Cryptosporidium is a coccidian parasite that is prevalent worldwide, some species of which cause morbidity in both immunocompromised and immunocompetent individuals. The prevalence and predictors of Cryptosporidium infection, and its effect on nutritional status, have recently been explored among 276 children (141 boys and 135 girls, aged 2-15 years) in aboriginal (Orang Asli) villages in the Malaysian state of Selangor. Faecal smears were examined by the modified Ziehl-Neelsen staining technique while socio-economic data were collected using a standardized questionnaire. Nutritional status was assessed by anthropometric measurements. Cryptosporidium infection, which was detected in 7.2% of the aboriginal children, was found to be significantly associated with low birthweight (≤2.5 kg), being part of a large household (with more than seven members) and prolonged breast feeding (>2 years). The output of a binary logistic regression confirmed that large household size was a significant predictor of Cryptosporidium infection (giving an odds ratio of 2.15, with a 95% confidence interval of 1.25-5.02). Cryptosporidium infection is clearly a public-health problem among the aboriginal children of Selangor, with person-to-person the most likely mode of transmission.
Although intestinal parasitic infections (IPI) among children remain a global issue, the current information on such infections in Albanian children is very limited. A cross-sectional study of the IPI in 321 children living in the Albanian counties of Tirana (152) and Elbasan (169) was therefore conducted in 2008, with a pre-tested standard questionnaire employed to gather the relevant personal and clinical data. Using formalin-ether concentration and permanent stains, stool samples were examined microscopically for the ova, cysts and oocysts of any parasites. The overall prevalence of IPI was 19% (61 of 321), with protozoan infections (11·5%) apparently more common than infections with soil-transmitted helminths (STH; 8·1%). Giardia duodenalis was the parasite most frequently detected (10·9%), followed by hookworm (5·6%), Ascaris lumbricoides (1·9%), Trichuris trichiura (0·6%), Cryptosporidium (0·3%) and Entamoeba histolytica/dispar (0·3%). The results of a univariate analysis indicated that the children from Tirana county were significantly more likely to be found infected with STH compared with the children from Elbasan county (12·5% v. 4·1%; P=0·006). Children sampled in the community were also more likely to be found STH-positive than the children sampled as they attended hospitals and health clinics (10·5% v. 6·0%) but this difference did not reach statistical significance. The children found STH-positive were five times more likely to be suffering from diarrhoea than the other children checked in clinical settings (P=0·004) and were also more likely to be suffering from abdominal pain (P=0·054) and/or diminished appetite (P=0·016).
Between June 2008 and March 2009, a cross-sectional study of human malaria was carried out in four governorates of Yemen, two (Taiz and Hodiedah) representing the country's highlands and the others (Dhamar and Raymah) the country's coastal plains/foothills. The main aims were to determine the prevalences of Plasmodium infection among 455 febrile patients presenting for care at participating health facilities and to investigate the potential risk factors for such infection. Malarial infection was detected in 78 (17·1%) of the investigated patients and was more likely to be detected among the febrile patients from the highlands than among those presenting in the coastal plains/foothills (22·6% v.13·9%; χ(2)=10·102; P=0·018). Binary logistic-regression models identified low household income [odds ratio (OR)=13·52; 95% confidence interval (CI)=2·62-69·67; P=0·002], living in a household with access to a water pump (OR=4·18; CI=1·60-10·96; P=0·004) and living in a household near a stream (OR=4·43; CI=1·35-14·56; P=0·014) as significant risk factors for malarial infection in the highlands. Low household income was the only significant risk factor identified for such infection in the coastal plains and foothills (OR = 8·20; CI=1·80-37·45; P=0·007). It is unclear why febrile patients in the highlands of Yemen are much more likely to be found to have malarial infection than their counterparts from the coastal plains and foothills. Although it is possible that malarial transmission is relatively intense in the highlands, it seems more likely that, compared with those who live at lower altitudes, those who live in the highlands are less immune to malaria, and therefore more likely to develop febrile illness following malarial infection. Whatever the cause of the symptomatic malarial infection commonly found in the highlands of Yemen, it is a matter of serious concern that should be addressed in the national strategy to control malaria.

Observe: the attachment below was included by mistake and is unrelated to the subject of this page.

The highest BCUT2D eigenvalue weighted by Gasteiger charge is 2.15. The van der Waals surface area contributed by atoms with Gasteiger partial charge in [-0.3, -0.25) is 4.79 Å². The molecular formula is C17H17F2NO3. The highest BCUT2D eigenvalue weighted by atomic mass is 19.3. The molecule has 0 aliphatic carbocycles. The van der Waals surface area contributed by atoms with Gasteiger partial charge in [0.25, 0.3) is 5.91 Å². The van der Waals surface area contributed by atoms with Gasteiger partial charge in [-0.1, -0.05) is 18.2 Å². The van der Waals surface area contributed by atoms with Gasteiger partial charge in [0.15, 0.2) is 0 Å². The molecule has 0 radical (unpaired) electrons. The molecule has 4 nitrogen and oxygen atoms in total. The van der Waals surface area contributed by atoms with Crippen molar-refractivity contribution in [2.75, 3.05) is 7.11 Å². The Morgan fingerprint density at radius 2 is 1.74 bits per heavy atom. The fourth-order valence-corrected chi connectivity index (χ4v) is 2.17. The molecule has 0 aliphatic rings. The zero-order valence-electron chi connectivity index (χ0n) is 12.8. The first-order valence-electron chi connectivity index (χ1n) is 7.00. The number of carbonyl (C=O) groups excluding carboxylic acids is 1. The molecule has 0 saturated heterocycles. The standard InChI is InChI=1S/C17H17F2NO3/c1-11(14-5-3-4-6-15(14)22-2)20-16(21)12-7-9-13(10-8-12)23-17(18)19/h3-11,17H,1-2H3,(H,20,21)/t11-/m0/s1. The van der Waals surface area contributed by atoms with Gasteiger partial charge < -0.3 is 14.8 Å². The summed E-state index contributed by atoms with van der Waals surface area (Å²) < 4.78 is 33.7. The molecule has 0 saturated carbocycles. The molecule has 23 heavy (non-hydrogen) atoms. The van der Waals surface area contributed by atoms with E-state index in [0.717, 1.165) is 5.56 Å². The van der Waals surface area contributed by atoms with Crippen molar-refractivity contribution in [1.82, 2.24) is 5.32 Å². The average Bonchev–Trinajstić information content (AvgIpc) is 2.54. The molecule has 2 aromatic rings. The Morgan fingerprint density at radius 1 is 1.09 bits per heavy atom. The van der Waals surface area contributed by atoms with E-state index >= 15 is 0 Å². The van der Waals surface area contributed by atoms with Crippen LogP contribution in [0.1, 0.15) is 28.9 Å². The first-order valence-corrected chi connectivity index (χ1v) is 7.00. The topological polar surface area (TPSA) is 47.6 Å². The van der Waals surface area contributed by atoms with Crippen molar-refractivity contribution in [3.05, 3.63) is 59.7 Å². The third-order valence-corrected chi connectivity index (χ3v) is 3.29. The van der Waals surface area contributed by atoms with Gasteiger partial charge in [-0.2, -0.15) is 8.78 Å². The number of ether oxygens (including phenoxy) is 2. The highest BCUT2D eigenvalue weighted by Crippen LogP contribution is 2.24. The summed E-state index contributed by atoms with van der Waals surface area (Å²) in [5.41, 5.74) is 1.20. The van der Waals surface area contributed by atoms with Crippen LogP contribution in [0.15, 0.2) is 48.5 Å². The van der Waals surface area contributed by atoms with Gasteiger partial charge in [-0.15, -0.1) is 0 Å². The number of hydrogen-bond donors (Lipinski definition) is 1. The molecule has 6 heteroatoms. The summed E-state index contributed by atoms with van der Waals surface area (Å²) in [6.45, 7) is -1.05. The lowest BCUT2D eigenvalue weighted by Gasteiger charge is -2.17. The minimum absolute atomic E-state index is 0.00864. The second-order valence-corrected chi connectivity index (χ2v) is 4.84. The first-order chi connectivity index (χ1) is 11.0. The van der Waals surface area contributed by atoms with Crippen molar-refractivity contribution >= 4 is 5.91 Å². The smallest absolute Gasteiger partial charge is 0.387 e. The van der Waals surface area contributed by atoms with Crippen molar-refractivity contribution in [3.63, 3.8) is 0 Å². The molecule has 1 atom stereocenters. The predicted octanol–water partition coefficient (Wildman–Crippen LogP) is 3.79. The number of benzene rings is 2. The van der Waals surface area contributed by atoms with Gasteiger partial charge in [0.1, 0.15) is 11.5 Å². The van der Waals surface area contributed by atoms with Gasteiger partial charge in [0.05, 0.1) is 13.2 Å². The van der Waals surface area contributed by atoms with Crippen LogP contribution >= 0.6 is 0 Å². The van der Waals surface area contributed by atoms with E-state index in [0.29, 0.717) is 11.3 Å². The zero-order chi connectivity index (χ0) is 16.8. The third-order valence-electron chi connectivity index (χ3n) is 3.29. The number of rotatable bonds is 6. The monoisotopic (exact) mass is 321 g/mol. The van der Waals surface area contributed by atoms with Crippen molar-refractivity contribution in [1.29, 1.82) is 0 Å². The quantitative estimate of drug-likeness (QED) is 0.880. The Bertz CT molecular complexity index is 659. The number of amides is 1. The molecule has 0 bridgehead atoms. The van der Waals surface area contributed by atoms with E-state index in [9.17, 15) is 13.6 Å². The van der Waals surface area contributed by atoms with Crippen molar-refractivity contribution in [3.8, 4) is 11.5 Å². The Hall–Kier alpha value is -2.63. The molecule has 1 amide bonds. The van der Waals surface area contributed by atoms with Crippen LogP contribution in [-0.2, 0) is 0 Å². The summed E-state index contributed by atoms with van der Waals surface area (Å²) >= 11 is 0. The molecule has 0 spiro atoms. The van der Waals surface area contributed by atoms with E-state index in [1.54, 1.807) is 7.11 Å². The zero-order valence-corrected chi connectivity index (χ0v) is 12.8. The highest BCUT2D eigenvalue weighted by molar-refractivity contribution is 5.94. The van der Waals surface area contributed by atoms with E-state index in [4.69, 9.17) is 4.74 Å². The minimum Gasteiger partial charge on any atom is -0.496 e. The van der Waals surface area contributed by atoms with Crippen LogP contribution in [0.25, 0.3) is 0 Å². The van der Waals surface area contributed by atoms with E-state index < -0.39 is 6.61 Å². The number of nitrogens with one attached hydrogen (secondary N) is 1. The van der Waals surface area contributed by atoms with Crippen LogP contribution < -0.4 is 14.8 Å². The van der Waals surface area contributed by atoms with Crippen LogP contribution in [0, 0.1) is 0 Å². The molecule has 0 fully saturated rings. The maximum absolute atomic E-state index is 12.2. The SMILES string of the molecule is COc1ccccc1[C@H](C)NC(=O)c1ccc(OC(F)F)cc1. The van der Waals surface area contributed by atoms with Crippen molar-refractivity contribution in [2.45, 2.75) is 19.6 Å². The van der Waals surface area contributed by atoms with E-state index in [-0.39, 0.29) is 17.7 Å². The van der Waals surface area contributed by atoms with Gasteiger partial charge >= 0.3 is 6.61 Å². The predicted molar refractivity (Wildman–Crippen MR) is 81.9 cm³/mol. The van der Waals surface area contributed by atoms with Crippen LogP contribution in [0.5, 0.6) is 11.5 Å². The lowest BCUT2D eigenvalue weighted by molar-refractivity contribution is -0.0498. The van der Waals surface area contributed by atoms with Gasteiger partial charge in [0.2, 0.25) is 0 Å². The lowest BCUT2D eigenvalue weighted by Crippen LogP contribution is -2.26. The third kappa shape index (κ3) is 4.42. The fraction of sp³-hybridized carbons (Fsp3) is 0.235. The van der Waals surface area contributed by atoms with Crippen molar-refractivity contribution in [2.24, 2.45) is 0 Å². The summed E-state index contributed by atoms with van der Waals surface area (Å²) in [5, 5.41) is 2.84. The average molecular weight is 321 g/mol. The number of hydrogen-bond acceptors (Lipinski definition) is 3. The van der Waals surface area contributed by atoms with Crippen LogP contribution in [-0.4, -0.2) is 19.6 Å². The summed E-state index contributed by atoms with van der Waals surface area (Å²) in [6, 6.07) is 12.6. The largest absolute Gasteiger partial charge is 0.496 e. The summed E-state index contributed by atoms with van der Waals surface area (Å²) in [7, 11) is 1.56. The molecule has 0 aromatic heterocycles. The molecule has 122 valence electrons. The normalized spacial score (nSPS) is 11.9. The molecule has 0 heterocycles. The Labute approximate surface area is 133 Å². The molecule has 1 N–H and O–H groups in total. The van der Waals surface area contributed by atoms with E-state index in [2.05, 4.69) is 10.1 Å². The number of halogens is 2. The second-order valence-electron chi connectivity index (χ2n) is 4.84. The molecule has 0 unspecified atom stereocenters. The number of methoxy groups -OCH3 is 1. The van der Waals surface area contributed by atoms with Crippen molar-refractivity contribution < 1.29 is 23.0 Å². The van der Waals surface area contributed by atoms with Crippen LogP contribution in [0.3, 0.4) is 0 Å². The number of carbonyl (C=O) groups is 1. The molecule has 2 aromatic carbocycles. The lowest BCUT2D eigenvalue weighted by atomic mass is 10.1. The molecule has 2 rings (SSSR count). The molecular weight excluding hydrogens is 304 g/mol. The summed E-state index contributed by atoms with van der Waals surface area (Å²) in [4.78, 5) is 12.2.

Multidrug-resistant organisms cause late-onset ventilator-associated pneumonia (VAP). In a pilot, randomized and controlled study, the efficacy and safety of cefepime, in late-onset VAP in infants, have now been evaluated in Malaysia. Thirty children aged <1 year with late-onset VAP (i.e. VAP occurring 5 or more days after intubation) were randomized to receive cefepime or, as a control, ceftazidime. The clinical responses and the microbiological clearance of tracheal aspirates were evaluated in each arm. Adverse events, if any, were monitored clinically and by blood tests. Ten of the 15 children given cefepime and five of the 15 given ceftazidime showed a satisfactory clinical response (P<0.1). Cefepime appeared significantly better at clearing polymicrobial infections from tracheal aspirates. There were no fatalities in the cefepime arm but three in ceftazidime (P<0.1). The mean (S.E.) durations of antibiotic use were 9.4 (1.5) days for cefepime and 7.6 (1.0) days for ceftazidime (P>0.05). No serious adverse effects were observed in either arm. In conclusion, in late-onset VAP in infants, cefepime monotherapy appears to be at least as effective and safe as ceftazidime monotherapy, with better microbiological clearance.